No U Turn
For art and China, 1989 was both an end and a beginning. The June Fourth Tiananmen Square protest is like the end of a decade of relatively open political, intellectual and artistic exploration, at the same time, it also became the starting point of a new era of development, international connection, and individual possibility. Among all branches of contemporary Chinese art, experimental art or conceptual art most sensitively responded to drastic changes in the environment of China, the vanishing of traditional landscapes and lifestyles, the rise of postmodern cities and new urban cultures, as well as the large scale immigration of populations.
With all these changes, contemporary Chinese artists were intensely concerned with their identities, their own images became a constant subject of their work. The result was a large group of self-representations in all forms of visual art, paintings, installations, videos, performances, and socially engaged projects.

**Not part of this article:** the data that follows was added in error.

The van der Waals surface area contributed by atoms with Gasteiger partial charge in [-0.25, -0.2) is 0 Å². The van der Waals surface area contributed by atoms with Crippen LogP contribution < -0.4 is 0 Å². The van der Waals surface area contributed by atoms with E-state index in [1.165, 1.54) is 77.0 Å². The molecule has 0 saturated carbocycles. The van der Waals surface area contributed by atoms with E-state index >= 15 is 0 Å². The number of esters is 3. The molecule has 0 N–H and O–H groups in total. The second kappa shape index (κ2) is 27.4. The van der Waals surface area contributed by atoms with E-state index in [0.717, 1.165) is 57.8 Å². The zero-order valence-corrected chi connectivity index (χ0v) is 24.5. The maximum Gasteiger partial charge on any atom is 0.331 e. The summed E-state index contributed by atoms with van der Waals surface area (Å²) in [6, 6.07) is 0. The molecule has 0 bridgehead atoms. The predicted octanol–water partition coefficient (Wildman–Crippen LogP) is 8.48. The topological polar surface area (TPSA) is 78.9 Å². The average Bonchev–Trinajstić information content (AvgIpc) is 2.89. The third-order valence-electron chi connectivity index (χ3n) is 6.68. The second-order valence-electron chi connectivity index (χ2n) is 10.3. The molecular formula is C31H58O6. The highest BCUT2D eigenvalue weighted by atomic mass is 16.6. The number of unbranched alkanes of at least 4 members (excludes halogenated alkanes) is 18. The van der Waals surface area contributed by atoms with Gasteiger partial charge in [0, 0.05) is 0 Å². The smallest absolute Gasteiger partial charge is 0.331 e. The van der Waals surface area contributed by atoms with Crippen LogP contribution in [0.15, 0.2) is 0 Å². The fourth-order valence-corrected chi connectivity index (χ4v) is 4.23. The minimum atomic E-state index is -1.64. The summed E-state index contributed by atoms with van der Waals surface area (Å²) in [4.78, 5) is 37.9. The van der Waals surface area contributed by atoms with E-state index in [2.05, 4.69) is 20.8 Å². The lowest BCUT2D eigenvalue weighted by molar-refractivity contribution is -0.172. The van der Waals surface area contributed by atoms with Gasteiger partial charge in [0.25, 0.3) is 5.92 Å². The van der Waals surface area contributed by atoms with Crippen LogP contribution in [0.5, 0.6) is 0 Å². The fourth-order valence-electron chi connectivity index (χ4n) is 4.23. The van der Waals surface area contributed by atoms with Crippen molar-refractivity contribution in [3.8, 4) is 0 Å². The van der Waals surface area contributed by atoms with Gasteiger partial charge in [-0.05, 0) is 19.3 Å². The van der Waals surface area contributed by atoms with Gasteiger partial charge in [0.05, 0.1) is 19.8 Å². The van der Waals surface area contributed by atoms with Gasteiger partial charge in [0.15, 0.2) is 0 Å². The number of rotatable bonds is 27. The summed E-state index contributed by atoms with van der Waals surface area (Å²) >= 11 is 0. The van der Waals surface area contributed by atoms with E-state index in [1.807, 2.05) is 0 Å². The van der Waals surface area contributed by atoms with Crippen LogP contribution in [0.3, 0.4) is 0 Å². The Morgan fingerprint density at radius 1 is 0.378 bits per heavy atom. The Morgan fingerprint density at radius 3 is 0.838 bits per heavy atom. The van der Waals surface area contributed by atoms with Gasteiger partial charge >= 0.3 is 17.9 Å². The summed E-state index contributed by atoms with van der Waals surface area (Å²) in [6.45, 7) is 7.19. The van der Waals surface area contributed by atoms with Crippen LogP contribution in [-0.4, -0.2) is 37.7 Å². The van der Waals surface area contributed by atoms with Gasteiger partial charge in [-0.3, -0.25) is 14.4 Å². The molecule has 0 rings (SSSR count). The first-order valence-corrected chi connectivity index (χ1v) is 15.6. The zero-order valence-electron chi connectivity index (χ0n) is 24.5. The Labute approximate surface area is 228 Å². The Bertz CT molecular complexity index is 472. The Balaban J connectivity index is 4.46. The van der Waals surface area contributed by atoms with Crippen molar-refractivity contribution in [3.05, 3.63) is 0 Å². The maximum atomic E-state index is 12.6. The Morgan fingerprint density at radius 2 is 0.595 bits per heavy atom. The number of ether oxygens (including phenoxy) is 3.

In the spring of 1989, the exhibition 'China/Avant-garde' was held at the National Art Gallery in Beijing. It was the first exhibition with independent curators after the establishment of the People's Republic of China. The show could be considered as a retrospective of the new development in contemporary Chinese art during the 1980s.
Now, in the spring of 2019, SFMOMA is holding the 30-year anniversary of China/Avant-garde Exhibition held in 1989, No U Turn. This exhibition showcases works by 8 contemporary Chinese artists, Ai Weiwei, Gu Dexin, Huang Yongping, Qiu Zhijie, Wang Guanyi, Wu Shanzhuan, Zhang Huan, and Zhang Peili. Their works reflect an urgent quest for individuality in this transforming society and continue to inspire and encourage young Chinese artists, who want to advocate social justice in their works, to carve a path in Chinese society nowadays and in the future.
1989: the hidden year
For people who live in mainland China, 1989 is like a "hidden" year. The Tiananmen Square protest is erased from anywhere. "The hidden year" becomes one of my concepts. French fold spreads, which were perforated in advance, were used in the main essay section. The information hidden inside these French folds includes artists' invitation, the letters of artists negotiating with the government, newspapers and other historical documents.
special thanks to the one and only,
my instructor, Stephen Serrato